How access to clean water is helping women in Somalia
16 Oct 20232 Min Read
Women previously had to walk for more than 10km, three times a day
People of Afqaloc, Riverine settlement fetching water at a Trócaire constructed water point in the community. Photo: Rashid/Trocaire
For the people of Somalia, the past three years of persistent drought has made it very difficult to access clean water for drinking and for agricultural use.
Maalim Adan Ali serves as the chief for the Afqaloc Riverine settlement, a region in Somalia primarily known for farming. The region has in recent years been plagued by insecurity and inadequate infrastructure and the accessibility for humanitarian assistance remains limited.
Trócaire works in the community and has implemented a solar-powered shallow well. It allows women and girls to access clean water safely and drastically reduces their workload.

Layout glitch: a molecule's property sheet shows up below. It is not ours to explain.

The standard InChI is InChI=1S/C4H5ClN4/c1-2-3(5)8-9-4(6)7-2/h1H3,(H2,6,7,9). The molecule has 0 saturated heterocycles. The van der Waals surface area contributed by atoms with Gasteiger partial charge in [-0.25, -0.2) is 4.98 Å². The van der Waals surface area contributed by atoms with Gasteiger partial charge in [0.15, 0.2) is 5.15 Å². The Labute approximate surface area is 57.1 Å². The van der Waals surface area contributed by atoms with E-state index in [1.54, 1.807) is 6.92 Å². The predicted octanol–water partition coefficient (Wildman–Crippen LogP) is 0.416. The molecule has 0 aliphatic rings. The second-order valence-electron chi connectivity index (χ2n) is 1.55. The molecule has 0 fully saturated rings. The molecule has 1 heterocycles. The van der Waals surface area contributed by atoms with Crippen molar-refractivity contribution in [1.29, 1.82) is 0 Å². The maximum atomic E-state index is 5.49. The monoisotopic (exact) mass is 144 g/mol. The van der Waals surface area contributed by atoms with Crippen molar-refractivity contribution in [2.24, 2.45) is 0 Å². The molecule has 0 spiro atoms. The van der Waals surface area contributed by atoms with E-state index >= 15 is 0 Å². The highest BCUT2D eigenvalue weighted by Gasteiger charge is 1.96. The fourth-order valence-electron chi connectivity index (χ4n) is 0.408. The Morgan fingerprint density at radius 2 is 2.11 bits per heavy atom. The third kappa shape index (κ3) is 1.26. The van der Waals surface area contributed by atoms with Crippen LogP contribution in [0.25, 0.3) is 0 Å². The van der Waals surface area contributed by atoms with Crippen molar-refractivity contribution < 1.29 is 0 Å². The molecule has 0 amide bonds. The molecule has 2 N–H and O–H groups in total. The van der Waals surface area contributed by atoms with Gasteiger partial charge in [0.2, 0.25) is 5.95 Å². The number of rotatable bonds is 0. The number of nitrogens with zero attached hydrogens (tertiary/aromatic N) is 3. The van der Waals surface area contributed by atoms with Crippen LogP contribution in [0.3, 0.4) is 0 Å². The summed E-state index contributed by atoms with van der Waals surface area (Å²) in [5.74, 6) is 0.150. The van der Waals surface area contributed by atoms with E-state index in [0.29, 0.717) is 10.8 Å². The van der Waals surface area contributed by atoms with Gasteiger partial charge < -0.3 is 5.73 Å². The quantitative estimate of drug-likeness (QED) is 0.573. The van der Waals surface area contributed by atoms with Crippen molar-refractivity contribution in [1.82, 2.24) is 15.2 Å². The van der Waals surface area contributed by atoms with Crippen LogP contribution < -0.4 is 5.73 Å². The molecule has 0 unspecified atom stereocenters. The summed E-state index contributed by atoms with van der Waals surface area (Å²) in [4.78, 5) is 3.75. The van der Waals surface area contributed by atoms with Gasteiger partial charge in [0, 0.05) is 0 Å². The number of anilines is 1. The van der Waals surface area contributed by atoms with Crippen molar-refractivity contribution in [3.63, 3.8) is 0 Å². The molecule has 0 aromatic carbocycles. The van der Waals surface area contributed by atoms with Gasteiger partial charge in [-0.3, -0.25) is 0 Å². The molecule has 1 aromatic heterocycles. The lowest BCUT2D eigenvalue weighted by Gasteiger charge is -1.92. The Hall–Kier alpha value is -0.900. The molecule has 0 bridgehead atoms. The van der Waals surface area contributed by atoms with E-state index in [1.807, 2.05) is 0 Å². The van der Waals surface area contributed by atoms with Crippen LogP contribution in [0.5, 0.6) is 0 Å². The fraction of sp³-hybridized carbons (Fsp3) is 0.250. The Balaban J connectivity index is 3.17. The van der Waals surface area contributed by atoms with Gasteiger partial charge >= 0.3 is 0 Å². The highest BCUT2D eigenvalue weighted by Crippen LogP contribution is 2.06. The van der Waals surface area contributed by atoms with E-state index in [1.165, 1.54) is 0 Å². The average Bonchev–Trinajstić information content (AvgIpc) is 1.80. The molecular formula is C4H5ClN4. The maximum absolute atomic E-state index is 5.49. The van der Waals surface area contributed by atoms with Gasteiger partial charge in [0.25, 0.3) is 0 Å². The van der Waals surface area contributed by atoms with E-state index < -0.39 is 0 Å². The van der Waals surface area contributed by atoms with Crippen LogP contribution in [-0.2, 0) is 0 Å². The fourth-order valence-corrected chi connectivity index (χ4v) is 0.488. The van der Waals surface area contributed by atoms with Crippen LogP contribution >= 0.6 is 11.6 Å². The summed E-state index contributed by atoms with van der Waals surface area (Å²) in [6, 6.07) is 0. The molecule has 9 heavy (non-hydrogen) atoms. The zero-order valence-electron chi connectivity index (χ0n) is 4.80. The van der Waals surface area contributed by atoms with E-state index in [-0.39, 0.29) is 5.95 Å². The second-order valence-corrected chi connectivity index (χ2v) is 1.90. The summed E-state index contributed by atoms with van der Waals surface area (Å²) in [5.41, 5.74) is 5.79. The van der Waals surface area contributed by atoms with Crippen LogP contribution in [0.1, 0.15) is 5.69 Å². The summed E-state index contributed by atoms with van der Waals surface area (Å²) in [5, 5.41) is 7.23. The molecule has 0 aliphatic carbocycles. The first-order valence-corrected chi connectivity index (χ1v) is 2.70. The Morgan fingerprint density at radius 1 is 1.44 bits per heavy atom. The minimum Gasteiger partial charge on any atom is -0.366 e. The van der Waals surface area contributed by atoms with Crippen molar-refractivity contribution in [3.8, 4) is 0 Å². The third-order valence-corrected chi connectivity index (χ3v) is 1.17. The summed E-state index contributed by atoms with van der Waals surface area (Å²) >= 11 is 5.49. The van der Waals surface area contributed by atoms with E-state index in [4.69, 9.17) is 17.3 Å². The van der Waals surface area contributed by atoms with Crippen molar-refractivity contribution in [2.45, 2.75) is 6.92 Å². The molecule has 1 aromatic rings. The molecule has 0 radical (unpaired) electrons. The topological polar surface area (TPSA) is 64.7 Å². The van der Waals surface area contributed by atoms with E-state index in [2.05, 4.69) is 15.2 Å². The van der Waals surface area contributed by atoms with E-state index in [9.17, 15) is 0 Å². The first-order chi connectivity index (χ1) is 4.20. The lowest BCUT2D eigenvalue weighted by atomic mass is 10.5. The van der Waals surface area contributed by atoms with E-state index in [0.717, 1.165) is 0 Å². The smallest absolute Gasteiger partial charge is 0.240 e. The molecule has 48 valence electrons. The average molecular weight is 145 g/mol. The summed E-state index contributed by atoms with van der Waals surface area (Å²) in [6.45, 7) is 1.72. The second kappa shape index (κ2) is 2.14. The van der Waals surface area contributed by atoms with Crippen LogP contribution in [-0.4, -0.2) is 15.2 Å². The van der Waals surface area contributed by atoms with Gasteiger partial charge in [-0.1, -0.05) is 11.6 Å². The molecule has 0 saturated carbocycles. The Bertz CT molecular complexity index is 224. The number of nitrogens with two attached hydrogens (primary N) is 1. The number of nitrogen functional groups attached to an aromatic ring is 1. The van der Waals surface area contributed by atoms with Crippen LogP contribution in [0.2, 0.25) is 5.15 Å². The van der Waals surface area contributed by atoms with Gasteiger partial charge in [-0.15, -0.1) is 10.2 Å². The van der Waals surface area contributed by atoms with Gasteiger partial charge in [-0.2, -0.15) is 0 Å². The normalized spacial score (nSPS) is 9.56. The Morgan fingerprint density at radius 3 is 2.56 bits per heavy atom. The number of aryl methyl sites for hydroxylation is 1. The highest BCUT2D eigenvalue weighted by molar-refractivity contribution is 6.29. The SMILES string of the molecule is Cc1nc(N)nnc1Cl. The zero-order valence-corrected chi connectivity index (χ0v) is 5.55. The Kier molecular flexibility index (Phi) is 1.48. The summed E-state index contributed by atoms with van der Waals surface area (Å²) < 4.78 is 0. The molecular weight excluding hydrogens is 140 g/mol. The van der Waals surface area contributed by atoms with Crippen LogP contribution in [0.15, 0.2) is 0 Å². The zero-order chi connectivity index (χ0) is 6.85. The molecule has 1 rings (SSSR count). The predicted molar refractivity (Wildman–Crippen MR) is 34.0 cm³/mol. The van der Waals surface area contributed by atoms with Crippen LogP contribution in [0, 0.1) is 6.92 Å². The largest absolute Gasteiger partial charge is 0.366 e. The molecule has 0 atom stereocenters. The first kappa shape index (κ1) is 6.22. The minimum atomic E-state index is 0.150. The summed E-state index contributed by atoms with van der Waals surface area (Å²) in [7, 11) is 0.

Previously, women had to walk for more than 10km to and from a river to get a 20-litre jerry-can three times a day. For a long time, school-aged children missed valuable school time while helping their households, exposing them to the risk of being abused and attacked.
Maalim Adan Ali, the chief for Afqaloc Riverine settlement. Photo: Rashid/Trocaire
“I appreciate Trócaire for its intervention in our community, including construction of a solar-powered shallow well with extended water taps and provision of health and nutrition services because, we have not received any other humanitarian assistance for a very long time,” said Maalin.
“There is clean water in the community, which has reduced the rate of water-related diseases. Women and girls are relieved from travelling long distances, and there is more time to concentrate on looking after our families.”
Maalin said that the children in the community now have time to go to school, however, the lack of schools near the community still remains a challenge.
“Some of our children will not attend school because they have to travel a long distance to schools away from home. We hope we will get a school in the community soon.”